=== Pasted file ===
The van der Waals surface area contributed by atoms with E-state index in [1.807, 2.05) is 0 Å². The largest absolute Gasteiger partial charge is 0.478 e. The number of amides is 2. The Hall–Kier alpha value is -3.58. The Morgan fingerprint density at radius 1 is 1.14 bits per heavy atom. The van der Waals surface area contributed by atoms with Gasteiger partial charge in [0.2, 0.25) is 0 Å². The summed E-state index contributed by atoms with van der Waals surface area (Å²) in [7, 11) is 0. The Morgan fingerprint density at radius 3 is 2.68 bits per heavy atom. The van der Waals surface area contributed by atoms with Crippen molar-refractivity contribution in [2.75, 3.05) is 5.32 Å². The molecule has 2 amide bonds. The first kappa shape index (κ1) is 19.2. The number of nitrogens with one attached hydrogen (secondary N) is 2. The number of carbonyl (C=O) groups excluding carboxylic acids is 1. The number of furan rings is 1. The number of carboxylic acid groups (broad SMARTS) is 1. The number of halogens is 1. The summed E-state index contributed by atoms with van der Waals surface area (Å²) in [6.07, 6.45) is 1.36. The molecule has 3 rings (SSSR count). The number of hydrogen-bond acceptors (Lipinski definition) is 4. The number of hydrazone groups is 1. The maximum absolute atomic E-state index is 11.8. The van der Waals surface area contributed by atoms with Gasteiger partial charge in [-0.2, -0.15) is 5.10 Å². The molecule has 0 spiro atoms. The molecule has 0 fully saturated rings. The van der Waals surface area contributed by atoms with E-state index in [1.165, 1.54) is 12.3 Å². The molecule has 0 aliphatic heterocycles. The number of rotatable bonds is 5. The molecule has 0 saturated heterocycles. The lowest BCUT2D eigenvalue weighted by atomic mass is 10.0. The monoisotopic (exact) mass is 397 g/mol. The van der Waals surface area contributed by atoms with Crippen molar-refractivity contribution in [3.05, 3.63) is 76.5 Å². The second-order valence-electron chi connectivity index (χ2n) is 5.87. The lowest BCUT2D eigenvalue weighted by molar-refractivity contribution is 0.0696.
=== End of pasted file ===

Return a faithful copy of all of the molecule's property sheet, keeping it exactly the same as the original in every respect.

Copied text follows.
The van der Waals surface area contributed by atoms with E-state index in [1.807, 2.05) is 0 Å². The largest absolute Gasteiger partial charge is 0.478 e. The number of amides is 2. The Hall–Kier alpha value is -3.58. The Morgan fingerprint density at radius 1 is 1.14 bits per heavy atom. The van der Waals surface area contributed by atoms with Gasteiger partial charge in [0.2, 0.25) is 0 Å². The summed E-state index contributed by atoms with van der Waals surface area (Å²) in [7, 11) is 0. The Morgan fingerprint density at radius 3 is 2.68 bits per heavy atom. The van der Waals surface area contributed by atoms with Crippen molar-refractivity contribution in [2.75, 3.05) is 5.32 Å². The molecule has 2 amide bonds. The first kappa shape index (κ1) is 19.2. The number of nitrogens with one attached hydrogen (secondary N) is 2. The number of carbonyl (C=O) groups excluding carboxylic acids is 1. The number of furan rings is 1. The number of carboxylic acid groups (broad SMARTS) is 1. The number of halogens is 1. The summed E-state index contributed by atoms with van der Waals surface area (Å²) in [6.07, 6.45) is 1.36. The molecule has 3 rings (SSSR count). The number of hydrogen-bond acceptors (Lipinski definition) is 4. The number of hydrazone groups is 1. The maximum absolute atomic E-state index is 11.8. The van der Waals surface area contributed by atoms with Gasteiger partial charge in [-0.2, -0.15) is 5.10 Å². The molecule has 0 spiro atoms. The molecule has 0 fully saturated rings. The van der Waals surface area contributed by atoms with E-state index in [1.165, 1.54) is 12.3 Å². The molecule has 0 aliphatic heterocycles. The number of rotatable bonds is 5. The molecule has 0 saturated heterocycles. The lowest BCUT2D eigenvalue weighted by atomic mass is 10.0. The monoisotopic (exact) mass is 397 g/mol. The van der Waals surface area contributed by atoms with Crippen molar-refractivity contribution in [3.05, 3.63) is 76.5 Å². The second-order valence-electron chi connectivity index (χ2n) is 5.87. The lowest BCUT2D eigenvalue weighted by molar-refractivity contribution is 0.0696.